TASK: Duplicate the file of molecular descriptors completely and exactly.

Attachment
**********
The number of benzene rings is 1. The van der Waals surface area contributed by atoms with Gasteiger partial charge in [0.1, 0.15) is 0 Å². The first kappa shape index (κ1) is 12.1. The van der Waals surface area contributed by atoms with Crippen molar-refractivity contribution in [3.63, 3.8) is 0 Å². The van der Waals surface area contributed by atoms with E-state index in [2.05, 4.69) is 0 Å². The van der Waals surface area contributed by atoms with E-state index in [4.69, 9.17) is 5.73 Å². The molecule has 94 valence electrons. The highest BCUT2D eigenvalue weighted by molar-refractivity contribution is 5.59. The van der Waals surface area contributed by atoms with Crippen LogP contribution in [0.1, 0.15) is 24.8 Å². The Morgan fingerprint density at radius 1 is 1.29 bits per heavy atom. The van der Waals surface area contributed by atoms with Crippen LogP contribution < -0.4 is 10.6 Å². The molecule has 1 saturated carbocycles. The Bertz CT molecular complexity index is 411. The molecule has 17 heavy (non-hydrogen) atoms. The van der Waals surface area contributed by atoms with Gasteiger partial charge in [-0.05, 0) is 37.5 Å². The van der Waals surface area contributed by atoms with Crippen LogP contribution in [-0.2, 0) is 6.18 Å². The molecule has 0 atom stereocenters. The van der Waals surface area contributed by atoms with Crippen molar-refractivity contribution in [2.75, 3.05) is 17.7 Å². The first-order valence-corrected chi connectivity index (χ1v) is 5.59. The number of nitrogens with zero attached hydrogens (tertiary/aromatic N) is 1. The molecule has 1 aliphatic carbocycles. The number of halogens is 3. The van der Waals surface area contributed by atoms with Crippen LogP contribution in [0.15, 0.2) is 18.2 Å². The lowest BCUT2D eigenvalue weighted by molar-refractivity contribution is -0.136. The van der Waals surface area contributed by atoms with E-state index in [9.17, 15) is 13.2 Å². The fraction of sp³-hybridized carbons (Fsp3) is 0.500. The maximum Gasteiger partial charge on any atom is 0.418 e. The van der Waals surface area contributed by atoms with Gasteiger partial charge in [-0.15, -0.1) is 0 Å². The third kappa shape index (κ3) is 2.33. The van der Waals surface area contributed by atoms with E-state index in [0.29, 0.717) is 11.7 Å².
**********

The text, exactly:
The number of benzene rings is 1. The van der Waals surface area contributed by atoms with Gasteiger partial charge in [0.1, 0.15) is 0 Å². The first kappa shape index (κ1) is 12.1. The van der Waals surface area contributed by atoms with Crippen molar-refractivity contribution in [3.63, 3.8) is 0 Å². The van der Waals surface area contributed by atoms with E-state index in [2.05, 4.69) is 0 Å². The van der Waals surface area contributed by atoms with E-state index in [4.69, 9.17) is 5.73 Å². The molecule has 94 valence electrons. The highest BCUT2D eigenvalue weighted by molar-refractivity contribution is 5.59. The van der Waals surface area contributed by atoms with Crippen LogP contribution in [0.1, 0.15) is 24.8 Å². The Morgan fingerprint density at radius 1 is 1.29 bits per heavy atom. The van der Waals surface area contributed by atoms with Crippen LogP contribution < -0.4 is 10.6 Å². The molecule has 1 saturated carbocycles. The Bertz CT molecular complexity index is 411. The molecule has 17 heavy (non-hydrogen) atoms. The van der Waals surface area contributed by atoms with Gasteiger partial charge in [-0.05, 0) is 37.5 Å². The van der Waals surface area contributed by atoms with Crippen LogP contribution in [-0.2, 0) is 6.18 Å². The molecule has 0 atom stereocenters. The van der Waals surface area contributed by atoms with Crippen molar-refractivity contribution in [2.75, 3.05) is 17.7 Å². The first-order valence-corrected chi connectivity index (χ1v) is 5.59. The number of nitrogens with zero attached hydrogens (tertiary/aromatic N) is 1. The molecule has 1 aliphatic carbocycles. The number of halogens is 3. The van der Waals surface area contributed by atoms with Crippen LogP contribution in [0.15, 0.2) is 18.2 Å². The lowest BCUT2D eigenvalue weighted by molar-refractivity contribution is -0.136. The van der Waals surface area contributed by atoms with E-state index in [9.17, 15) is 13.2 Å². The fraction of sp³-hybridized carbons (Fsp3) is 0.500. The maximum Gasteiger partial charge on any atom is 0.418 e. The van der Waals surface area contributed by atoms with Gasteiger partial charge in [-0.15, -0.1) is 0 Å². The third kappa shape index (κ3) is 2.33. The van der Waals surface area contributed by atoms with E-state index in [0.29, 0.717) is 11.7 Å².